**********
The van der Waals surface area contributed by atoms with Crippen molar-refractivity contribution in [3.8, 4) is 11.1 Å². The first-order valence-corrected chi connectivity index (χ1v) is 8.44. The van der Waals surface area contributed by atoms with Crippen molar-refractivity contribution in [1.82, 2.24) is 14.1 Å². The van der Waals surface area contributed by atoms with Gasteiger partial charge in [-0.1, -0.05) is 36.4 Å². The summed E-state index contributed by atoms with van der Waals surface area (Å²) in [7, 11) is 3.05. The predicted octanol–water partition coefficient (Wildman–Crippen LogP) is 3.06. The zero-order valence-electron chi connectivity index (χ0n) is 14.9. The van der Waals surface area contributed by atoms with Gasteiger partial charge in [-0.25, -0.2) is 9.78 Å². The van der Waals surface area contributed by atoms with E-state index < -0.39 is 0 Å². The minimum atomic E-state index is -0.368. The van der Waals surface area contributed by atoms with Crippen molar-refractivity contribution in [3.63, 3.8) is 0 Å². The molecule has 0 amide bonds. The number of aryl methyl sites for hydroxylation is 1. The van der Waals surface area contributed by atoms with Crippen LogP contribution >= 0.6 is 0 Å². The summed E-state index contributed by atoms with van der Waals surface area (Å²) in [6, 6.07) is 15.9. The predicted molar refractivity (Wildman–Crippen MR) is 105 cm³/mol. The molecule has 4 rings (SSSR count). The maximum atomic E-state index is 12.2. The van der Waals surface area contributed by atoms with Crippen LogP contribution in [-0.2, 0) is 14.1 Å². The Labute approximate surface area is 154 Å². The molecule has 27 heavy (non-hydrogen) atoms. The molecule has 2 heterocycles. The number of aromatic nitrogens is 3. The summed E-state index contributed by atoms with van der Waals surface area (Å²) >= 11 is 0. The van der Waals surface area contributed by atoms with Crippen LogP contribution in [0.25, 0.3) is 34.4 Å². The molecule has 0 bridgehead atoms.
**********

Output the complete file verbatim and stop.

The van der Waals surface area contributed by atoms with Crippen molar-refractivity contribution in [3.8, 4) is 11.1 Å². The first-order valence-corrected chi connectivity index (χ1v) is 8.44. The van der Waals surface area contributed by atoms with Crippen molar-refractivity contribution in [1.82, 2.24) is 14.1 Å². The van der Waals surface area contributed by atoms with Gasteiger partial charge in [-0.1, -0.05) is 36.4 Å². The summed E-state index contributed by atoms with van der Waals surface area (Å²) in [7, 11) is 3.05. The predicted octanol–water partition coefficient (Wildman–Crippen LogP) is 3.06. The zero-order valence-electron chi connectivity index (χ0n) is 14.9. The van der Waals surface area contributed by atoms with Gasteiger partial charge in [-0.25, -0.2) is 9.78 Å². The van der Waals surface area contributed by atoms with E-state index < -0.39 is 0 Å². The minimum atomic E-state index is -0.368. The van der Waals surface area contributed by atoms with Crippen molar-refractivity contribution in [3.63, 3.8) is 0 Å². The molecule has 0 amide bonds. The number of aryl methyl sites for hydroxylation is 1. The van der Waals surface area contributed by atoms with Crippen LogP contribution >= 0.6 is 0 Å². The summed E-state index contributed by atoms with van der Waals surface area (Å²) in [6, 6.07) is 15.9. The predicted molar refractivity (Wildman–Crippen MR) is 105 cm³/mol. The molecule has 4 rings (SSSR count). The maximum atomic E-state index is 12.2. The van der Waals surface area contributed by atoms with Crippen LogP contribution in [-0.2, 0) is 14.1 Å². The Labute approximate surface area is 154 Å². The molecule has 27 heavy (non-hydrogen) atoms. The molecule has 2 heterocycles. The number of aromatic nitrogens is 3. The summed E-state index contributed by atoms with van der Waals surface area (Å²) >= 11 is 0. The van der Waals surface area contributed by atoms with Crippen LogP contribution in [0.25, 0.3) is 34.4 Å². The molecule has 0 bridgehead atoms.